Learning comes in many different shapes and sizes. At the Out of Chicago Photography Conference it can be a traditional “sit in a classroom and take in new information” session, but it is also attending hands-on workshops, going on photowalks and putting into practice immediately what the photowalk leader suggests one tries, interacting with other attendees in workshops, presentations, and when just standing around having coffee or snacks. The conference was kicked off by Rick Sammon (http://ricksammon.com) who spoke on getting inspired and set the tone for the next several days.
The photowalks that the Out of Chicago team makes available are, in my opinion, the most unique feature of this annual conference. Last year I just went on one, but this year I signed up for four plus an all-day workshop that included four hours on the street. Each of the photowalk leaders had a different style of interacting with participants, but all were very accessible to answer questions or make suggestions. Some stopped the group - anywhere from a dozen to two dozen people per group - to make a point or suggest an approach to getting certain shots. One gave an assignment, that is, had each of us give ourselves an assignment, and then led us to several attractions in downtown Chicago. We, then, had time to move around and gather shots that would help us meet our self-assignment requirements. Some just got us to a destination and more or less said, “go forth and shoot.”
Some things that I picked up, that is, either learned anew or was reminded to try, were shooting multiple exposures, which my Olympus OM-D E-M1 camera supports. We were encouraged by one leader to shoot short video clips as well as still images and plan to merge them into one multi-media product. Our workshop leader encouraged us to shoot from a low POV (“point of view”) as well as to use an aperture value of f/11 to f/22, position camera close to foreground objects, for example, flowers, and shoot so that the resulting deep depth of field has the flowers and the far away buildings in focus. Another leader kept reminding us to look for interesting backgrounds on the streets and wait for subjects to come into view. She also demonstrated how she enlists “models” to walk through the scene. For one walk we rode the subway (CTA) out to a neighborhood and our leaders encouraged us to try some slow shutter speed shooting with the subway cars coming into the station. At the Chicago Theater on Friday night, Mike Boening not only showed me how to do a Live Composite (long exposure) with my E-M1, but let me try his Olympus 7-14mm Pro lens! And it goes on and on. Nothing beats holding your camera in your hand and shooting. Nothing beats trying out new things with someone with you who can help and guide.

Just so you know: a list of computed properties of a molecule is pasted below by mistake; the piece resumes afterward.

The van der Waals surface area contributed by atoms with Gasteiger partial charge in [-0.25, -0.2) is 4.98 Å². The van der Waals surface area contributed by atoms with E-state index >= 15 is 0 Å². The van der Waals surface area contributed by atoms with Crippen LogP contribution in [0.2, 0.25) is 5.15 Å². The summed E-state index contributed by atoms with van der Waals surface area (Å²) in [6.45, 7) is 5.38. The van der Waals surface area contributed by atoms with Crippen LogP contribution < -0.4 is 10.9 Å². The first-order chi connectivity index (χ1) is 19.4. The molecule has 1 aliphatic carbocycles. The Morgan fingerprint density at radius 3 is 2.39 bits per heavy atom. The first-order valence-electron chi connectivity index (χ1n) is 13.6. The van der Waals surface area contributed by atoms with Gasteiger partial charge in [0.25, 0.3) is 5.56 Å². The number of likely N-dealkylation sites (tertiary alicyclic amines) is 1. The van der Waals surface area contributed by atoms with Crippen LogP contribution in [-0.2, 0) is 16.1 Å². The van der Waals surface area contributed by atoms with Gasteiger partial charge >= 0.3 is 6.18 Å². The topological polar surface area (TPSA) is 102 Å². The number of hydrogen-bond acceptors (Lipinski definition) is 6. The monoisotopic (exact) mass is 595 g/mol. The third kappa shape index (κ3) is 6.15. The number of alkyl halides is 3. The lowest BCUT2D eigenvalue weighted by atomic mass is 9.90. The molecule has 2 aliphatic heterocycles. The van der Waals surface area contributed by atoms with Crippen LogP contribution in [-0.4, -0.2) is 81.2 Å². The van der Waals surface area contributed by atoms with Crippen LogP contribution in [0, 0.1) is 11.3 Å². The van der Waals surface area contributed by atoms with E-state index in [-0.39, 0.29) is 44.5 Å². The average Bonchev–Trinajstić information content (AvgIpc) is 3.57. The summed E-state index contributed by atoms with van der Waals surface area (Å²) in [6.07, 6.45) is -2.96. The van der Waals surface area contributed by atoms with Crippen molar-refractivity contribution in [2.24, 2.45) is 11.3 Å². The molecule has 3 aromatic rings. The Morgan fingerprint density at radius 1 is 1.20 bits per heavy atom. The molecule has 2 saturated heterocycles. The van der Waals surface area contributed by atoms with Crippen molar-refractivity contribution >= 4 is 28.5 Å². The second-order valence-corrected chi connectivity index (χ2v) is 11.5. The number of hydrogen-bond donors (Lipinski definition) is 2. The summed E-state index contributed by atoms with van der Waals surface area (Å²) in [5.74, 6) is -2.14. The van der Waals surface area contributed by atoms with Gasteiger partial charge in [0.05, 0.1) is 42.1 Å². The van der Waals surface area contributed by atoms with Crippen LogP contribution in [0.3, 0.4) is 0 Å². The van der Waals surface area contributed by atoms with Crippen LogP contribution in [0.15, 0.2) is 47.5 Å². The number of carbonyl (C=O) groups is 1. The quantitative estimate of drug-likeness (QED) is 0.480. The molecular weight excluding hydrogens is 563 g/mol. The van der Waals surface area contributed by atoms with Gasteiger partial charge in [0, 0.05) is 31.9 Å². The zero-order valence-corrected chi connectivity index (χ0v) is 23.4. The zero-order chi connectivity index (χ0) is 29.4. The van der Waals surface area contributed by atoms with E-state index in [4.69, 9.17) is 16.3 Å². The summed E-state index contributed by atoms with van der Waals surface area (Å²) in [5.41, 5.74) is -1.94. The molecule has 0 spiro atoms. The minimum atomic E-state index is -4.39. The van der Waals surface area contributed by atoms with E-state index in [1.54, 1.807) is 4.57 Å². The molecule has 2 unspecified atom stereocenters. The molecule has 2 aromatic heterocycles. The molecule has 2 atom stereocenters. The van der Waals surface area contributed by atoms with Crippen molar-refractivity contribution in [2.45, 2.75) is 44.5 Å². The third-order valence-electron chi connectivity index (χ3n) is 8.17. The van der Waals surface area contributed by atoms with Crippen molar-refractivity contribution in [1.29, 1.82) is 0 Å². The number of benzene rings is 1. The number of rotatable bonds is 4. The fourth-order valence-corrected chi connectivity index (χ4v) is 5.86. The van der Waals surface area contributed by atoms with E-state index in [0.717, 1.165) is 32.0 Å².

The sit down sessions were equally enjoyable. I attended a few presentations where I picked up several nuggets of information. In one, we were encouraged to look at movies to get ideas for alternative or creative ways to approach traditional portraits. In another the presenter challenged us to make decisions about what gear we really need to take with us on a trip instead of bringing gear “just in case.” Another presenter described his approach to telling stories with environmental portraits. And then there were several panel discussions as well as a live recording of a This Week in Photo (TWIP) episode. In each of these, there was lots of interesting discussion on the “state of mirrorless,” shooting with film, and balancing dSLRs vs mirrorless cameras.
Yes, once again, the Out of Chicago team did not disappoint. They brought us many name speakers and some whom I didn’t know to inspire and instruct us. This is definitely a "must attend" conference for photographers!
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